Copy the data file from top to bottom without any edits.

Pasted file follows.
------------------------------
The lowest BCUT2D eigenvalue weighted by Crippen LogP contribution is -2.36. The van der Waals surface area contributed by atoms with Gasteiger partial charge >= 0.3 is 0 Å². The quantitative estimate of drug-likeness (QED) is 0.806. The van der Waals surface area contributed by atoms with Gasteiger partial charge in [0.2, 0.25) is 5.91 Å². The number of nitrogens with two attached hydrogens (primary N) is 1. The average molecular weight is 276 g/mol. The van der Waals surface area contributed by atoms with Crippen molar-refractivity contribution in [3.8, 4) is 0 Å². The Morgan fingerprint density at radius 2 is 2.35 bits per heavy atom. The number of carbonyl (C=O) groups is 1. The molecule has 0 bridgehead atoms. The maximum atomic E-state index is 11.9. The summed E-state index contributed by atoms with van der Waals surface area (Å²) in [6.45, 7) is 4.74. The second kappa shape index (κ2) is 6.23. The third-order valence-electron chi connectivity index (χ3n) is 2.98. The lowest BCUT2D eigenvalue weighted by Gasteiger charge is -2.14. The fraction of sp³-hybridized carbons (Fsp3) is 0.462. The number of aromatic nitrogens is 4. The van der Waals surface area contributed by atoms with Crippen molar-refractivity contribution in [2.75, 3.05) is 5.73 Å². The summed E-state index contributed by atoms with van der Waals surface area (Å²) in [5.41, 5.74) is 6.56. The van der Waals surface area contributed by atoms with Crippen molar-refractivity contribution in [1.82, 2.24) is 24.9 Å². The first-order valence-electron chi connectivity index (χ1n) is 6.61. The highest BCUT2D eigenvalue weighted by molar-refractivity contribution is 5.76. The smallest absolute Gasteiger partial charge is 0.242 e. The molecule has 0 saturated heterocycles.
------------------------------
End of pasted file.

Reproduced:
The lowest BCUT2D eigenvalue weighted by Crippen LogP contribution is -2.36. The van der Waals surface area contributed by atoms with Gasteiger partial charge >= 0.3 is 0 Å². The quantitative estimate of drug-likeness (QED) is 0.806. The van der Waals surface area contributed by atoms with Gasteiger partial charge in [0.2, 0.25) is 5.91 Å². The number of nitrogens with two attached hydrogens (primary N) is 1. The average molecular weight is 276 g/mol. The van der Waals surface area contributed by atoms with Crippen molar-refractivity contribution in [3.8, 4) is 0 Å². The Morgan fingerprint density at radius 2 is 2.35 bits per heavy atom. The number of carbonyl (C=O) groups is 1. The molecule has 0 bridgehead atoms. The maximum atomic E-state index is 11.9. The summed E-state index contributed by atoms with van der Waals surface area (Å²) in [6.45, 7) is 4.74. The second kappa shape index (κ2) is 6.23. The third-order valence-electron chi connectivity index (χ3n) is 2.98. The lowest BCUT2D eigenvalue weighted by Gasteiger charge is -2.14. The fraction of sp³-hybridized carbons (Fsp3) is 0.462. The number of aromatic nitrogens is 4. The van der Waals surface area contributed by atoms with Crippen molar-refractivity contribution in [2.75, 3.05) is 5.73 Å². The summed E-state index contributed by atoms with van der Waals surface area (Å²) in [5.41, 5.74) is 6.56. The van der Waals surface area contributed by atoms with Crippen molar-refractivity contribution in [1.82, 2.24) is 24.9 Å². The first-order valence-electron chi connectivity index (χ1n) is 6.61. The highest BCUT2D eigenvalue weighted by molar-refractivity contribution is 5.76. The smallest absolute Gasteiger partial charge is 0.242 e. The molecule has 0 saturated heterocycles.